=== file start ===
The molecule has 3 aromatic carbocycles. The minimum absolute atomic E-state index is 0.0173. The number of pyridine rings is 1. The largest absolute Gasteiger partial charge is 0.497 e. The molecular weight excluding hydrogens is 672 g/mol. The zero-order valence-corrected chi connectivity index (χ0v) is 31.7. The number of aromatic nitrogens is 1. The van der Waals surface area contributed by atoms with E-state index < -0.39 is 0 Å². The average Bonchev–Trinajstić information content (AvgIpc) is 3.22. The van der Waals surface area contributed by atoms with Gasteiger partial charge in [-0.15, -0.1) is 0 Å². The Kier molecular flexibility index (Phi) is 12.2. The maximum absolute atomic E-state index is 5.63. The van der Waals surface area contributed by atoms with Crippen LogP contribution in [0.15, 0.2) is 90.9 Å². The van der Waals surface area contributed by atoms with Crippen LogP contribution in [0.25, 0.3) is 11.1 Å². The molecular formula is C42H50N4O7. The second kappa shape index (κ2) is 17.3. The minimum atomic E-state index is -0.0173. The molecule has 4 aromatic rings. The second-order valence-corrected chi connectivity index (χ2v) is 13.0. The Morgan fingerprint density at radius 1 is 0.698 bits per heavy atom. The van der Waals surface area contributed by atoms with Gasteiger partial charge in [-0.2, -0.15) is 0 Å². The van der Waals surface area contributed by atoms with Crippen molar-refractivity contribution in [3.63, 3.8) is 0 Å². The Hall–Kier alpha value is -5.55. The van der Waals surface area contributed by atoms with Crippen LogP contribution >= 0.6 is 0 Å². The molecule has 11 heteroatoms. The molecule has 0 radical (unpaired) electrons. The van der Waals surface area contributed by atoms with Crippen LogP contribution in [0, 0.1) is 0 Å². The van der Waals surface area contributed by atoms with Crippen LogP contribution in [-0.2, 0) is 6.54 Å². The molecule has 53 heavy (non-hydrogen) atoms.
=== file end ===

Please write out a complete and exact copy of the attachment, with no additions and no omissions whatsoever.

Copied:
The molecule has 3 aromatic carbocycles. The minimum absolute atomic E-state index is 0.0173. The number of pyridine rings is 1. The largest absolute Gasteiger partial charge is 0.497 e. The molecular weight excluding hydrogens is 672 g/mol. The zero-order valence-corrected chi connectivity index (χ0v) is 31.7. The number of aromatic nitrogens is 1. The van der Waals surface area contributed by atoms with E-state index < -0.39 is 0 Å². The average Bonchev–Trinajstić information content (AvgIpc) is 3.22. The van der Waals surface area contributed by atoms with Gasteiger partial charge in [-0.15, -0.1) is 0 Å². The Kier molecular flexibility index (Phi) is 12.2. The maximum absolute atomic E-state index is 5.63. The van der Waals surface area contributed by atoms with Crippen LogP contribution in [0.15, 0.2) is 90.9 Å². The van der Waals surface area contributed by atoms with Crippen LogP contribution in [0.25, 0.3) is 11.1 Å². The molecular formula is C42H50N4O7. The second kappa shape index (κ2) is 17.3. The minimum atomic E-state index is -0.0173. The molecule has 4 aromatic rings. The second-order valence-corrected chi connectivity index (χ2v) is 13.0. The Morgan fingerprint density at radius 1 is 0.698 bits per heavy atom. The van der Waals surface area contributed by atoms with Gasteiger partial charge in [-0.2, -0.15) is 0 Å². The van der Waals surface area contributed by atoms with Crippen molar-refractivity contribution in [3.63, 3.8) is 0 Å². The Hall–Kier alpha value is -5.55. The van der Waals surface area contributed by atoms with Crippen LogP contribution >= 0.6 is 0 Å². The molecule has 11 heteroatoms. The molecule has 0 radical (unpaired) electrons. The van der Waals surface area contributed by atoms with Crippen LogP contribution in [0, 0.1) is 0 Å². The van der Waals surface area contributed by atoms with Crippen LogP contribution in [-0.2, 0) is 6.54 Å². The molecule has 53 heavy (non-hydrogen) atoms.